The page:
No creditor who doesn’t file a proof of claim will be paid by a Chapter 13 Trustee.

What does that mean?

Let’s say John Doe has 4 credit cards, one with Wells Fargo, one with Chase, one with Bank of America, and one with HSBC.  Let’s also say that each one has a balance owed of $5,000 – or a grand total of $20,000.

Let’s further pretend that John files a Chapter 13 Bankruptcy which proposes to pay 10% to each of his unsecured creditors.  If Wells Fargo, Chase, BoA, and HSBC all file claims, then each will get 10% of their claims, or about $500 each and a total of $2,000.

But what happens if BoA doesn’t file a claim?  Then there are only $15,000 in claims.  John still pays the $2,000 that his disposable income was calculated out to.  But now the 3 creditors who did file claims (Wells Fargo, Chase, and HSBC) all share that $2,000 – $667 each.  That means that each creditor gets paid 13% of their claims – except BoA who gets paid $0 because they didn’t file a claim.

What if BoA is the only creditor who files a claim?  Well, then John is still paying the $2,000 of disposable income, but now BoA is getting paid 40% of their $5,000 claim, while each of the other 3 creditors gets paid $0.

In short – John Doe pays the exact same amount – $2,000 – no matter which creditors file claims or how many creditors file claims.  But if certain creditors don’t bother to file claims – they don’t get paid, and the creditors that did file claims get paid a bigger share.

What if we keep the facts exactly the same, but instead of $2,000, John’s disposable income shakes out to $7,000 over the life of his Chapter 13 case?  $7,000 is 35% of $20,000, so if all creditors file claims, they’ll get 35%, or $1,750 each.

But now let’s say again that only BoA files a claim.  Their total claim is $5,000, which is less than the $7,000 in disposable income that John has to pay his unsecured creditors.  BoA gets paid their claim in full – at 100%.  Since there are no other claims to pay, his Chapter 13 Plan ends early, and he gets to keep the extra $2,000.  The other 3 creditors are shit out of luck.

Now, all of this is overly simplistic because we’re assuming nothing but unsecured and dischargeable creditors.  Let’s stop talking about hypothetical numbers and start discussing the issues that affect the analysis.

  1. In the above examples, we’re assuming that John Doe is eligible for a discharge.  If he is, then whatever is not paid to these 4 creditors (whether they files a claim or not) is wiped out upon receipt of the discharge.  These 4 creditors cannot pursue John for the unpaid balances after his bankruptcy is over.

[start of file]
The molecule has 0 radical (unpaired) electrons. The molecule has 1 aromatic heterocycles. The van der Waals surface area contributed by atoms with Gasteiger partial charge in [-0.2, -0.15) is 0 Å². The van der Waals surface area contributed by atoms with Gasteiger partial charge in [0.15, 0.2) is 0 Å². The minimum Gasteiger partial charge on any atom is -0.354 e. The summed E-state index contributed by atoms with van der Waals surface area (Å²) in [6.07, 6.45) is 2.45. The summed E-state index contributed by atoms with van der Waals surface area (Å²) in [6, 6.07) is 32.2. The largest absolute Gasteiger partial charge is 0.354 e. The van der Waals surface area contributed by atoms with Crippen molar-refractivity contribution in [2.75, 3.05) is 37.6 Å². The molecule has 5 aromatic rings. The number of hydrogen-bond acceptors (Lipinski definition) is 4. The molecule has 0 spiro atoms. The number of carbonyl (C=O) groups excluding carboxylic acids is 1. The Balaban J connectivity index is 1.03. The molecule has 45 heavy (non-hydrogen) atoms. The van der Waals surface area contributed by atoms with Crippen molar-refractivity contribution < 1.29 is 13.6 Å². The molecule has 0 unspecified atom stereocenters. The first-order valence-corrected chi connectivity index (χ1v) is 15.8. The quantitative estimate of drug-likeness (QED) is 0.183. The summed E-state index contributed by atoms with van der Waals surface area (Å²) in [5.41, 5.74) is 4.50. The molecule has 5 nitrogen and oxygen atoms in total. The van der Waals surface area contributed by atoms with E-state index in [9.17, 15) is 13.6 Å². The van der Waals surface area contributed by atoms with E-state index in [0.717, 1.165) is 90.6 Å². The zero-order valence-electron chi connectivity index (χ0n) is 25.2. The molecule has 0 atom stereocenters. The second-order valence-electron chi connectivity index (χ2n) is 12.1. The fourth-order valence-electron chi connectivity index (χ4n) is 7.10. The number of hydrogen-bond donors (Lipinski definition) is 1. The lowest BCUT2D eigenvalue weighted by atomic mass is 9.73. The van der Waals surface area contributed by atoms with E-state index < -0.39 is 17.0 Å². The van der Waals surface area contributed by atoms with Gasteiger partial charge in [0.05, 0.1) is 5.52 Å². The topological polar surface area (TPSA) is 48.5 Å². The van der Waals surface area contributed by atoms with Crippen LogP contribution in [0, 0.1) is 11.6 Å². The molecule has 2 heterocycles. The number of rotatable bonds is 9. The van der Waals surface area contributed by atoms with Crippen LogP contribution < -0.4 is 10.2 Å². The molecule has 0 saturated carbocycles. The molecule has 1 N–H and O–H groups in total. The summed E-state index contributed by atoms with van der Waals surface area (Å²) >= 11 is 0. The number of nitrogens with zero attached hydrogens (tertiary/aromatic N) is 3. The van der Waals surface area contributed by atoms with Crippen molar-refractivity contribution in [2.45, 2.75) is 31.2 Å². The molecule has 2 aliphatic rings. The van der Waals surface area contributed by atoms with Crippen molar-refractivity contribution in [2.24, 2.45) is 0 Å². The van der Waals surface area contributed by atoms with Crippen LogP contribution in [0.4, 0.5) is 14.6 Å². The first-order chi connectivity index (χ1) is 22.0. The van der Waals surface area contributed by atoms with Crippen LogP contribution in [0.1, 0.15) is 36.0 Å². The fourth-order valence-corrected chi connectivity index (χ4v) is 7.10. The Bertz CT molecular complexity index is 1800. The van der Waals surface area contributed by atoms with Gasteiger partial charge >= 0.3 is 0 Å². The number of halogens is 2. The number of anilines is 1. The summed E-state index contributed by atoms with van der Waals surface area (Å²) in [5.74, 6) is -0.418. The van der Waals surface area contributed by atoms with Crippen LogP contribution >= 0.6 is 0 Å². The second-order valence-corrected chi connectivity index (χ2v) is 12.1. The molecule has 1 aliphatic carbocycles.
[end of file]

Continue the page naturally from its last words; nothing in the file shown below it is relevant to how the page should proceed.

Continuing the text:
2. What if John isn’t eligible for a discharge?  Maybe he filed a prior bankruptcy case too recently.  Maybe he failed to complete his financial management course.  Maybe he fell behind on child support after his bankruptcy case was filed.  Or maybe he failed to make his plan payments and his case got dismissed.  Without a discharge, creditors can then pursue John for any unpaid balances owed after his bankruptcy is over – whether they filed a claim or not.
  3. If a debt is non-dischargeable (like a student loan) and they don’t file a claim, the debt is still non-dischargeable, which means the full balance and interest will be due when John exits bankruptcy.  Since student loans share the same dividend of funds as other unsecured creditors, it is in John’s interest to make sure his student loan creditors file claims so that they can at least get paid down a bit – and to reduce the amount of money his other dischargeable creditors can get their hands on.
  4. Remember the example where BoA got paid in full, John still had $2k in disposable income, but since the other 3 creditors didn’t file claims, they got paid $0?  Why don’t those creditors file claims then?  Because all creditors are under a deadline to file their claims.  Once that deadline has passed, they can’t file a claim – no matter what else may have changed about the debtor’s bankruptcy case.  If the creditor was not duly notified of the bankruptcy in time to file a claim, then their claim is likely going to be non-dischargeable.  But if they were duly notified and chose not to file claims on-time, it’s their loss.

Discharging Tax Debts in Bankruptcy

Most people who owe taxes to the government cannot have those tax debts discharged in bankruptcy.  Although most tax debts are non-dischargeable, some actually can be discharged.  And while those dischargeable tax debts are the exception to the rule, those exceptions are worth knowing about.
Morgan King, an attorney from California, put together this handy little flowchart in 2011 that shows how to determine if a tax debt can be discharged and/or whether it is a priority or non-priority debt.  Whether a tax debt can be discharged generally depends on the type of tax that is owed and the age of the debt, although several other factors also come in to play.  While the chart itself is pretty straightforward, actually finding out the information to answer some of the questions in this chart is often more problematic.

And here’s the relevant statutory text:
11 U.S.C. § 523